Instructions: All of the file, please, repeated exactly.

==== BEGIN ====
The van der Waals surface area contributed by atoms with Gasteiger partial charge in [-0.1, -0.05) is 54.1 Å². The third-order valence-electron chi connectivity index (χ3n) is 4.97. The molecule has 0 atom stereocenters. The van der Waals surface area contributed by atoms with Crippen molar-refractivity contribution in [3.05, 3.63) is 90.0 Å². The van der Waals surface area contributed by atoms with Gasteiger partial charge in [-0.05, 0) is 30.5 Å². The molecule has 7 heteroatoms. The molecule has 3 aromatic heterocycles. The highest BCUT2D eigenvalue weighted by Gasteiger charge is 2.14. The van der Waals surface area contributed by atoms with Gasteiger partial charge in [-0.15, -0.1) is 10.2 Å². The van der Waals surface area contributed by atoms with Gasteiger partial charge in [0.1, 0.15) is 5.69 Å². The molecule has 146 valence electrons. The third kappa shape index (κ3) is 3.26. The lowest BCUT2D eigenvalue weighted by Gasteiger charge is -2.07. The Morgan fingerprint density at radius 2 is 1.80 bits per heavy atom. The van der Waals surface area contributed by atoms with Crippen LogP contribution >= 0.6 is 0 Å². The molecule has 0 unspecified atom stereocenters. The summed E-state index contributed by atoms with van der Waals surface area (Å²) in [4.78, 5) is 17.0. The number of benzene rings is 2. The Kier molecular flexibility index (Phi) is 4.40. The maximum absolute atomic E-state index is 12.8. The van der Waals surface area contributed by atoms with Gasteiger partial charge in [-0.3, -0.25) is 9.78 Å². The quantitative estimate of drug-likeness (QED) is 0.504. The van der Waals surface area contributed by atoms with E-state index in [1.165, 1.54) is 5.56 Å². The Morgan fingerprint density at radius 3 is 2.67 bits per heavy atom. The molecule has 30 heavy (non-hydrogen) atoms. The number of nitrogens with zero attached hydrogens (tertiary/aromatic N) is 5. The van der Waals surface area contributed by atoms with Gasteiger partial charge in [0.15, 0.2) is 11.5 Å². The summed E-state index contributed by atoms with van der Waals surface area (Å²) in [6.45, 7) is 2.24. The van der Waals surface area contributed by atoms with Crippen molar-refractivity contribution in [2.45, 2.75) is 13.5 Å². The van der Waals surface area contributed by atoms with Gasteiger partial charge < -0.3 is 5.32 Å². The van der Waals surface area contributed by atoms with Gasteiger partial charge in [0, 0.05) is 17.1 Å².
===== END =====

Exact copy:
The van der Waals surface area contributed by atoms with Gasteiger partial charge in [-0.1, -0.05) is 54.1 Å². The third-order valence-electron chi connectivity index (χ3n) is 4.97. The molecule has 0 atom stereocenters. The van der Waals surface area contributed by atoms with Crippen molar-refractivity contribution in [3.05, 3.63) is 90.0 Å². The van der Waals surface area contributed by atoms with Gasteiger partial charge in [-0.05, 0) is 30.5 Å². The molecule has 7 heteroatoms. The molecule has 3 aromatic heterocycles. The highest BCUT2D eigenvalue weighted by Gasteiger charge is 2.14. The van der Waals surface area contributed by atoms with Gasteiger partial charge in [-0.15, -0.1) is 10.2 Å². The van der Waals surface area contributed by atoms with Gasteiger partial charge in [0.1, 0.15) is 5.69 Å². The molecule has 146 valence electrons. The third kappa shape index (κ3) is 3.26. The lowest BCUT2D eigenvalue weighted by Gasteiger charge is -2.07. The Morgan fingerprint density at radius 2 is 1.80 bits per heavy atom. The van der Waals surface area contributed by atoms with Crippen LogP contribution >= 0.6 is 0 Å². The molecule has 0 unspecified atom stereocenters. The summed E-state index contributed by atoms with van der Waals surface area (Å²) in [4.78, 5) is 17.0. The number of benzene rings is 2. The Kier molecular flexibility index (Phi) is 4.40. The maximum absolute atomic E-state index is 12.8. The van der Waals surface area contributed by atoms with Gasteiger partial charge in [-0.3, -0.25) is 9.78 Å². The quantitative estimate of drug-likeness (QED) is 0.504. The van der Waals surface area contributed by atoms with E-state index in [1.165, 1.54) is 5.56 Å². The Morgan fingerprint density at radius 3 is 2.67 bits per heavy atom. The molecule has 30 heavy (non-hydrogen) atoms. The number of nitrogens with zero attached hydrogens (tertiary/aromatic N) is 5. The van der Waals surface area contributed by atoms with Gasteiger partial charge in [0.15, 0.2) is 11.5 Å². The summed E-state index contributed by atoms with van der Waals surface area (Å²) in [6.45, 7) is 2.24. The van der Waals surface area contributed by atoms with Crippen molar-refractivity contribution in [2.45, 2.75) is 13.5 Å². The van der Waals surface area contributed by atoms with Gasteiger partial charge < -0.3 is 5.32 Å². The van der Waals surface area contributed by atoms with Gasteiger partial charge in [0, 0.05) is 17.1 Å².